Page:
Both queues and topics provide one-way asynchronous communication through a broker. Traffic flows in just one direction, and there’s no direct connection between senders and receivers. But what if you don’t want this? Suppose your applications need to both send and receive, or perhaps you want a direct link between them—you don’t need a place to store messages in between. To address problems like this, Service Bus provides relays, as Figure 4 shows.
Figure 4: Service Bus relay provides synchronous, two-way communication between applications.
The obvious question to ask about relays is this: Why would I use one? Even if I don’t need queues, why make applications communicate via a cloud service rather than just interact directly? The answer is that talking directly can be harder than you might think.
Suppose you want to connect two on-premises applications, both running inside corporate datacenters. Each of these applications sits behind a firewall, and each datacenter probably uses network address translation (NAT). The firewall blocks incoming data on all but a few ports, and NAT implies that the machine each application is running on probably doesn’t have a fixed IP address. Without some extra help, connecting these applications over the public Internet is problematic.
A Service Bus relay provides this help. To communicate bi-directionally through a relay, each application establishes an outbound TCP connection with Service Bus, then keeps it open. All communication between the two applications will travel over these connections. Because each connection was established from inside the datacenter, the firewall will allow incoming traffic to each application—data sent through the relay—without opening new ports. This approach also gets around the NAT problem, because each application has a consistent endpoint throughout the communication. By exchanging data through the relay, the applications can avoid the problems that would otherwise make communication difficult.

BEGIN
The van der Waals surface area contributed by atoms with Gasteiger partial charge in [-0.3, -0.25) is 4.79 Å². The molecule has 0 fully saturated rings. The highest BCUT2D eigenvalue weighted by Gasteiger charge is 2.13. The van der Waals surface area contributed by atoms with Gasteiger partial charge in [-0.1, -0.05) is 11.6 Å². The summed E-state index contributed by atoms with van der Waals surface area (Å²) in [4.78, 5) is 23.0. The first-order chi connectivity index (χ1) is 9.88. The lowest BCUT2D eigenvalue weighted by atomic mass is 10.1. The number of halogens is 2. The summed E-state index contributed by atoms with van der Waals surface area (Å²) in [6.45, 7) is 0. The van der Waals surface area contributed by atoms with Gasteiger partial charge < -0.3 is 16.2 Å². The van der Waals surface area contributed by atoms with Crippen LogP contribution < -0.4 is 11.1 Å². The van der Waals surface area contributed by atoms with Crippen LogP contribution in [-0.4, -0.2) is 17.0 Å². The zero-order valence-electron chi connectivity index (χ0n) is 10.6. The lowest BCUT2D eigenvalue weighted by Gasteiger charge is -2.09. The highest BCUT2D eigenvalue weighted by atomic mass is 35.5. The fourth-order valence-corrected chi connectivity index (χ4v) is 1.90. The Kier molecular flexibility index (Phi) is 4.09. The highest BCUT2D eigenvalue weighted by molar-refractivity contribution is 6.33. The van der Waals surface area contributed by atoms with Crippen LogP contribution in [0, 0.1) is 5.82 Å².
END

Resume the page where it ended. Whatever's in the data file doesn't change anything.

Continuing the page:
To use Service Bus relays, applications rely on Windows Communication Foundation (WCF). Service Bus provides WCF bindings that make it straightforward for Windows applications to interact via relays. Applications that already use WCF can typically just specify one of these bindings, then talk to each other through a relay. Unlike queues and topics, however, using relays from non-Windows applications, while possible, requires some programming effort; no standard libraries are provided.
Unlike queues and topics, applications don’t explicitly create relays. Instead, when an application that wishes to receive messages establishes a TCP connection with Service Bus, a relay is created automatically. When the connection is dropped, the relay is deleted. To let an application find the relay created by a specific listener, Service Bus provides a registry that allows locating a specific relay by name.
Relays are the right solution when you need direct communication. Think about an airline reservation system running in an on-premises datacenter, for example, that must be accessed from check-in kiosks, mobile devices, and other computers. Applications running on all of these systems could rely on Service Bus relays in the cloud to communicate, wherever they might be running.
Connecting applications has always been part of building complete solutions, and it’s hard to see this problem ever going away. By providing cloud-based technologies for doing this—queues, topics, and relays—Service Bus aims at making this essential function easier and more broadly available.